Bangladesh: Smoke in the hills. A story by Per Liljas, winner of MRG's Young Journalist Award
Forty years after Bangladesh' liberation war, indigenous communities are still stuck in the same struggle
Twelve-year old Dipu Chakma was woken up by the crashing sound when the front door of his family’s hut was kicked in. Five men entered, their faces covered in cloth. Hurriedly, Dipu got up from his bed and ushered his little brother Riku to the back of the hut. Sneaking out through a window, Dipu heard the men shouting and caught a glimpse of them lunging for his and Riku's father, whilst their mother tried to intervene.
"My heart was beating fast, I thought they were going to kill him," Dipu says. Hiding in the bushes outside, the two boys heard the struggle come to an end, and the men leaving down the hill. Shortly after, their mother came to find them, blood running down her forehead, tears running down her cheeks. The men had taken her husband with them. She led the boys uphill. While spending the night in the plantations, their hut and hundreds of other huts were torched and burned to the ground.
In south-east Bangladesh, where the flat delta gives way to forested hills, columns of smoke billowing up toward the sky has traditionally meant planting season. The eleven tribes residing here have sustained themselves for over a thousand years by slashing down vegetation along the slopes, setting it on fire, then putting down seeds among the nutritious ashes. They call this cultivation jhum and they call themselves jumma. Their region, the Chittagong Hill Tracts (CHT), marks the border between South Asia and South East Asia. Unlike the Muslim Bengalis on the plains, the jumma are mainly Buddhists and of Tibeto-Burman descent. Yet, they have been governed from the plains for a century and a half. Under British rule, a relative amity prevailed. Under Pakistan, discontentment grew. Under Bangladesh, the columns of smoke more often than not have come from conflict. The first sign of violent change came in the early 1960’s, when the Kaptai hydroelectric power plant was built.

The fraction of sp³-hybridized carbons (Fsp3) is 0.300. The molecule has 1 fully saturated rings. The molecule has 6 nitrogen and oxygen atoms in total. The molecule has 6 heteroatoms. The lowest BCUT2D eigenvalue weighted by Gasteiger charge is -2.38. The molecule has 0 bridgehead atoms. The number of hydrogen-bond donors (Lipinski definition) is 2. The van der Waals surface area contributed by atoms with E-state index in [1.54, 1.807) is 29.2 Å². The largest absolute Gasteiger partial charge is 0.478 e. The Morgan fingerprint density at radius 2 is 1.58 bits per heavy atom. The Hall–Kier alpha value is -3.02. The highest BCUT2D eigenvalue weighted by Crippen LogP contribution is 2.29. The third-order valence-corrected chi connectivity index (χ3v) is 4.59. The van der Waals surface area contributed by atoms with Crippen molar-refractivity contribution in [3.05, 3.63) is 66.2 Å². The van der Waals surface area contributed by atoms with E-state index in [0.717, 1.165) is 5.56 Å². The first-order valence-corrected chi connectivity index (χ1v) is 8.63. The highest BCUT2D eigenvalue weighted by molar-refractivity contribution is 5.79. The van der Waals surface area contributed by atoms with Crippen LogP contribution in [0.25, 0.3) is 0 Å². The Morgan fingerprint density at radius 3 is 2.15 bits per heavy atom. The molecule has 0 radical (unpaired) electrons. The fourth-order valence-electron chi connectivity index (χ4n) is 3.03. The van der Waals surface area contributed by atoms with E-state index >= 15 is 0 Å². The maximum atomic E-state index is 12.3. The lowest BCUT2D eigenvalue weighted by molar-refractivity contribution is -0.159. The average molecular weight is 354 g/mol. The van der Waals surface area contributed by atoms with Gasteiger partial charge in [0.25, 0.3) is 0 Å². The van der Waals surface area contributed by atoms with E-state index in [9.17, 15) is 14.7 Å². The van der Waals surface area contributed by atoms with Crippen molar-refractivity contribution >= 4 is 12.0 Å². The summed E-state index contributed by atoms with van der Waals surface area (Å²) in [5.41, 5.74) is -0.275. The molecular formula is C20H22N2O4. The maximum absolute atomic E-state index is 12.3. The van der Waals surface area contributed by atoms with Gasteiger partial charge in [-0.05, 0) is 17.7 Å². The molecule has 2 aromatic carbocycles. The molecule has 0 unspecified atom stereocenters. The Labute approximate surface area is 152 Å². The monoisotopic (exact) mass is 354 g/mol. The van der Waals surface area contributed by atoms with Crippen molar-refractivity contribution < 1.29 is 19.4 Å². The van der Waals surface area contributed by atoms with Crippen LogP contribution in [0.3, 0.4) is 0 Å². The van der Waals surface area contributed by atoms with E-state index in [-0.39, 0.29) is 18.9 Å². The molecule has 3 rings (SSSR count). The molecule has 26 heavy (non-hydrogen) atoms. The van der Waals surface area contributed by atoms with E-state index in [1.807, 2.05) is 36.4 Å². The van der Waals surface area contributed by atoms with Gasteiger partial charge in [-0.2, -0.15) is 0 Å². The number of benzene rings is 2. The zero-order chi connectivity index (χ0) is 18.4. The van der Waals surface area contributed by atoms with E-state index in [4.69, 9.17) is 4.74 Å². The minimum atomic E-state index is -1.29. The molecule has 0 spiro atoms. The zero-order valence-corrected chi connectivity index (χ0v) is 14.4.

A windy night in 1961, when Rita Dewan was thirteen years old, she could hear water lap the lawn outside her window. A week later, as water reached her family’s porch, it was time to leave. ”When I came back the day after, water stood up to my knees,” Rita says. A few miles downstream, the gates were closing on Kaptai Dam. The lake it created came to submerge forty percent of CHT’s arable land and the town of Rangamati, capital of CHT's predominant Chakma tribe. 100,000 people were displaced. For Rita, it would not be the last time she lost her home.
63-year old Rita sits on her sofa, on the plot of land in the new Rangamati town that her father acquired after the dam was constructed. She is short, hazel-eyed and has pulled her hair into a silvery knot. When she starts talking about her marriage, and how she left for her husband’s rural land in the hamlet Erabuniya in 1965, there’s a hint of nostalgia in her eyes. ”It was so beautiful and peaceful,” she says. ”We started a pineapple farm and expanded the land to grow rice.” Then, in 1986, several huge barges landed across the river, carrying hundreds of Bengalis. ”We were stunned,” Rita says. ”First we just thought they were coming to pick some fruit and bamboo. Then we understood that they were here to stay.”
The new arrivals grossly outnumbered the jumma and were backed up by scores of soldiers. When arguments erupted and grew violent, many of the jumma left for their plantations uphill. Rita and her husband moved back to her family in the new Rangamati town. Not long after, the jumma guerilla, Shanti Bahini (”Peace Fighters”), engaged the army in battles in Erabuniya. In a week’s time, all guerilla fighters and jumma had fled the village. ”A couple of years later, I came back because of my job,” says Rita, who was then working as a field officer for a family planning project. ”The settlers had built a house, a school and a mosque on our land. A man invited me to taste a litchi. ’It’s so sweet,’ he said. When I told him that they were all mine, that my husband had sown that tree, the man just laughed.”